Porting a C++/CLI Project to .NET Core

Avatar

Mike

One of the new features of Visual Studio 2019 (beginning with version 16.4) and .NET Core 3.1 is the ability to build C++/CLI projects targeting .NET Core. This can be done either directly with cl.exe and link.exe (using the new /clr:netcore option) or via MSBuild (using <CLRSupport>NetCore</CLRSupport>). In this post, I’ll walk through the steps necessary to migrate a simple C++/CLI interop project to .NET Core. More details can be found in .NET Core documentation.

The sample project

First, I need to make a sample solution to migrate. I’m going to use an app with a native entry point that displays a Windows Forms form via C++/CLI. Migrating a solution with a managed entry point interoperating with native dependencies via C++/CLI would be just as easy, though. To get started, I’ve created a solution with three projects:

  1. NativeApp. A C++ Windows app from Visual Studio’s ‘Windows Desktop Application’ template.
    1. This will be they app’s entry point.
    2. I’ve updated it to display the managed form (via the CppCliInterop project) and call a method on it when the IDM_ABOUT command is invoked.
  2. ManagedLibrary. A C# Windows Forms library targeting .NET Core.
    1. This will provide a WinForms form for the native app to display.
    2. I’ve added a text box to the form and a method to set the text box’s text. I’ve also multi-targeted this project for .NET Core and .NET Framework so that it can be used with either. This way we can focus on migrating just the C++/CLI portion of the sample.
  3. CppCliInterop. A .NET Framework C++/CLI Library.
      1. This will be used as the interop layer to connect the app to the managed WinForms library.
      2. It references ManagedLibrary and allows native projects to use it.
      3. This is the project that needs to be migrated to .NET Core.

The sample code is available on GitHub. When you start the app, if you click on the Help -> About menu, the WinForms form will be displayed with text in its text box supplied by the NativeApp project.

Migrating a vcxproj to .NET Core

Now for the interesting part – updating the sample app to run on .NET Core. The changes needed are actually quite minimal. If you’ve migrated C# projects to .NET Core before, migrating C++/CLI projects is even simpler because the project file format doesn’t change. With managed projects, .NET Core and .NET Standard projects use the new SDK-style project file format. For C++/CLI projects, though, the same vcxproj format is used to target .NET Core as .NET Framework.

All that’s needed is to make a few changes to the project file. Some of these can be done through the Visual Studio IDE, but others (such as adding WinForms references) can’t be yet. So the easiest way to update the project file, currently, is to just unload the project in VS and edit the vcxproj directly or to use an editor like VS Code or Notepad.

  1. Replace <CLRSupport>true</CLRSupport> with <CLRSupport>NetCore</CLRSupport>. This tells the compiler to use /clr:netcore instead of /clr when building.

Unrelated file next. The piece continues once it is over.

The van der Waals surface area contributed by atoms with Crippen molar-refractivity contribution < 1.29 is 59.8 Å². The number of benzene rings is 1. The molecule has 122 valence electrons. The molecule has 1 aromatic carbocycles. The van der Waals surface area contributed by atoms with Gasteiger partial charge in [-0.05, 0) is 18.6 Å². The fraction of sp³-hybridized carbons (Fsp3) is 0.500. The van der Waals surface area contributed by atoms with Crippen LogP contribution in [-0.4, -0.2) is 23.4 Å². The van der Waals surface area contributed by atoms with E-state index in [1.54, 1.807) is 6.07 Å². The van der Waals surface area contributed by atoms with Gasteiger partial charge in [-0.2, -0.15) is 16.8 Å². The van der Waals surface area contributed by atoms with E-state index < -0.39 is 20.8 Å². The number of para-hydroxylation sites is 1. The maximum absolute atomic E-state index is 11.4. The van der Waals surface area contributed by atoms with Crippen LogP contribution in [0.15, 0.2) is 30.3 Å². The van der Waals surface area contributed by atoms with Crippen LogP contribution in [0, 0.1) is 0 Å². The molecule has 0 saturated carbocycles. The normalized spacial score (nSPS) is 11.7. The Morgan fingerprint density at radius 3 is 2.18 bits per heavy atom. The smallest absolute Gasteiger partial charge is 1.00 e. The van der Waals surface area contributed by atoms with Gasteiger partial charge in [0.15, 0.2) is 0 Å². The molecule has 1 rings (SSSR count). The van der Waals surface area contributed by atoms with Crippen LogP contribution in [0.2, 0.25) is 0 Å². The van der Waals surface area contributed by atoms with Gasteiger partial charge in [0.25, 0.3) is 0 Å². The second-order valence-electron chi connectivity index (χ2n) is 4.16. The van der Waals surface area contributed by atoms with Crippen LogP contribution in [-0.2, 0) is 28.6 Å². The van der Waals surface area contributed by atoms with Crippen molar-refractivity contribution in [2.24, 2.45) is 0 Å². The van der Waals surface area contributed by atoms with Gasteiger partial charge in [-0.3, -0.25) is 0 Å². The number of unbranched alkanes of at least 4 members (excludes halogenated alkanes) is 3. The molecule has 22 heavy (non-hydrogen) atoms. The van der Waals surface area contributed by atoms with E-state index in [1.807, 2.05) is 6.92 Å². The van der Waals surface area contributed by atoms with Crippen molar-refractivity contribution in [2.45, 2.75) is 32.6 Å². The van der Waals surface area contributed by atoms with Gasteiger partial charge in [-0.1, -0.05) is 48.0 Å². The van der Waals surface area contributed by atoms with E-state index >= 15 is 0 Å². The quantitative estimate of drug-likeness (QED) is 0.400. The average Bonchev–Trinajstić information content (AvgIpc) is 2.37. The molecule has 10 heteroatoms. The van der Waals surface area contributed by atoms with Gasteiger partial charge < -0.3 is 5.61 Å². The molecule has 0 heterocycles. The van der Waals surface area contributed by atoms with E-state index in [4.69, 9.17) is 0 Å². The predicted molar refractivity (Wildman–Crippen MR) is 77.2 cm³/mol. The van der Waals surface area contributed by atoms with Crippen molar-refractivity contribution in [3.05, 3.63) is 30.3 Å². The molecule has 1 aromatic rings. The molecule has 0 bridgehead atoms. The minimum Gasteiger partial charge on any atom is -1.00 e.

1. This change can be done through Visual Studio’s project configuration interface if you prefer.
    2. Note that <CLRSupport> is specified separately in each configuration/platform-specific property group in the sample project’s project file, so the update needs to be made four different places.
  2. Replace <TargetFrameworkVersion>4.7</TargetFrameworkVersion> with <TargetFramework>netcoreapp3.1</TargetFramework>.
    1. These settings can be modified through Visual Studio’s project configuration interface in the ‘Advanced’ tab. Note, however, that changing a project’s CLR support setting as described in the previous step won’t change <TargetFrameworkVersion> automatically, so be sure to clear the “.NET Target Framework Version” setting before selecting .NET Core Runtime Support.
  3. Replace .NET Framework references (to System, System.Data, System.Windows.Forms, and System.Xml) with the following reference to WinForms components from the Windows Desktop .NET Core SDK. This step doesn’t have Visual Studio IDE support yet, so it must be done by editing the vcxproj directly. Notice that only a reference to the Windows Desktop SDK is needed because the .NET Core SDK (which includes libraries like System, System.Xml, etc.) is included automatically. There are different Framework references for WinForms, WPF, or both (as explained in the migration docs).
    1. <FrameworkReference Include="Microsoft.WindowsDesktop.App.WindowsForms" />

With those changes made, the C++/CLI project will build successfully targeting .NET Core. If you’re using the latest version of Visual Studio 2019 (16.5 or 16.6 preview 1), everything should work at runtime, too, and the migration is done!

Prior to Visual Studio 2019 16.5 preview 2, C++/CLI libraries didn’t generate the .runtimeconfig.json file necessary for C++/CLI libraries to indicate which version of .NET Core they use, so it had to be added manually. So, if you’re using an older version of Visual Studio, you’ll need to create this CppCliInterop.runtimeconfig.json file manually and make sure it’s copied to the output directory:

{